relaxation to spread over your feet, and up to your ankles.
Feel the relaxation rising above your ankles, flowing up your lower legs…. to your knees….
continuing up to your upper legs…
Allow the relaxation to continue to spread throughout your body, rising now to your hips and
pelvic area….
to your stomach and lower back…..
to your chest and upper back….
Let your upper arms relax…. your elbows…. lower arms…. and wrists… feel the relaxation
spread to your hands… relaxing the palms of your hands…. the back of your hands…. each
finger and thumb…. your hands feel pleasantly warm, heavy, and relaxed.
Feel your body relaxing further as the area by your collar bones widens and relaxes…. allow
your shoulders to ease back slightly….
Allow your upper back to relax even further…. let your shoulders relax…. and your neck….
Feel the relaxation continue to spread to your chin… the back of your head…. your mouth….
your cheeks….. nose…. eyes….
Feel your eyelids, heavy and relaxed….
Notice your eyebrows relaxing…. your ears relaxing…. and your forehead…..
Your forehead feels cool and relaxed…..
Let the relaxation spread further to the top of your head….
Your entire body now is relaxed and calm. Feel the relaxation flowing throughout your body,
from your head to your feet.
You can relax even further as you let your spine relax completely. Starting where the top of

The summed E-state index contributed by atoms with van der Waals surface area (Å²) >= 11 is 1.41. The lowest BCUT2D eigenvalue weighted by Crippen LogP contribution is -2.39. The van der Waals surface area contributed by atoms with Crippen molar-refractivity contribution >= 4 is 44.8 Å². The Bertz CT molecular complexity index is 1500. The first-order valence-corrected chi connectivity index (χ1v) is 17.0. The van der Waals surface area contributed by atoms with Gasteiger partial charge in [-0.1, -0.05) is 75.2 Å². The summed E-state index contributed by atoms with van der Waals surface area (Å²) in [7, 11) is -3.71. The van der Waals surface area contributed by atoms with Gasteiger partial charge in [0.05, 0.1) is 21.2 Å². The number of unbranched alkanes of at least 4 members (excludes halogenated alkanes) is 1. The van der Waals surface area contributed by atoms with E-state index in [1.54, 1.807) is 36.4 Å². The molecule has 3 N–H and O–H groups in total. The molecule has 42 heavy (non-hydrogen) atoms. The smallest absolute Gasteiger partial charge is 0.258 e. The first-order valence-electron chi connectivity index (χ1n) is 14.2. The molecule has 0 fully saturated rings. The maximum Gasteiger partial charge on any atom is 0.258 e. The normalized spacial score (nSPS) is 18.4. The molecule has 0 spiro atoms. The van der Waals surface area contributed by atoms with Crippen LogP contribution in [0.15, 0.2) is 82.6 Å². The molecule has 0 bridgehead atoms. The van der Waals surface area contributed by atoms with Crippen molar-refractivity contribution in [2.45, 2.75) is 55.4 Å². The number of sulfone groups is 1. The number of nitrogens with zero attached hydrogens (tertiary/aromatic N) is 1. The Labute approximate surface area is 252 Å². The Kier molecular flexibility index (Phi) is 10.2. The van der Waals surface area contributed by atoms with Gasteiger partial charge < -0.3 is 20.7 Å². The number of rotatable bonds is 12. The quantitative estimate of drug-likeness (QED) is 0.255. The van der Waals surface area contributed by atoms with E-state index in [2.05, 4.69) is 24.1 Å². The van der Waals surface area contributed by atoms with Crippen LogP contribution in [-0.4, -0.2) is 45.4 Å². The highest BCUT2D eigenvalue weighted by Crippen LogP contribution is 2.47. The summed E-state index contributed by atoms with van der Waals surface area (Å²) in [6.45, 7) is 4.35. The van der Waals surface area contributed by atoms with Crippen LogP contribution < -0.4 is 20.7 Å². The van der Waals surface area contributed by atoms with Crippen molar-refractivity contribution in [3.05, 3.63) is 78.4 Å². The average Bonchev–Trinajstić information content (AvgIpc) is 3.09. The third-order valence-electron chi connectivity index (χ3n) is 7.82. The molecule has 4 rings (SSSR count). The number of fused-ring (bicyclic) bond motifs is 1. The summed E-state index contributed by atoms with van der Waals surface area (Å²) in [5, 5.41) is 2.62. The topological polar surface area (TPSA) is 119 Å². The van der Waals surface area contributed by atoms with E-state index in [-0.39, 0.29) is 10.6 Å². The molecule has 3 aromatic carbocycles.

your spine meets your head, feel the relaxation…. feel the muscles giving up their hold and
relaxing….
Feel the relaxation spread down your spine… down your neck…. upper back…. middle back ….
and lower back…. all the way down to your tailbone at the bottom of your spine…
Notice all of the muscles of your back relaxing completely….
Feel the relaxation flowing throughout your body.
Breathe in…. now hold that breath. And relax your muscles totally, allowing the breath to
flow gently out your nose or mouth.
Take another deep breath, breathing in relaxation….
And release the breath. Breathe out any remaining tension.
Continue to breathe smoothly and slowly as you mentally scan your body, looking for any
remaining tension.
If you notice any tension, focus on that area. Direct the relaxation to flow into that area, and
then carry the tension away.
Imagine that the air you are breathing can cleanse your body and remove tension. Imagine
that each breath in carries relaxation. Picture the tension in your body leaving with each
breath out.
Now simply relax, calmly, enjoying the feeling of relaxation for a few moments.
2. Candle or light meditation
Start by lighting a candle or small electric light if you can not use candles. Dim the lights and
do the relaxation exercise.
Direct your gaze at the light. Do not stare, but let your eyes soften.
Let the image of the light or candle fill your thoughts, focus solely on the light and stay in the
moment.
Do not strain your eyes. If they are tired; close them, but visualize the candle or light in your
mind. If the visualization is difficult, alternate opening and closing your eyes studying the
candle. This will help build your visualization skills. Do not worry if you have truble holding
the image.. Relaxation with focus is more important at this time..
Do this meditation a few minutes at first and build to longer intervals.
When done, close your eyes and relax a bit.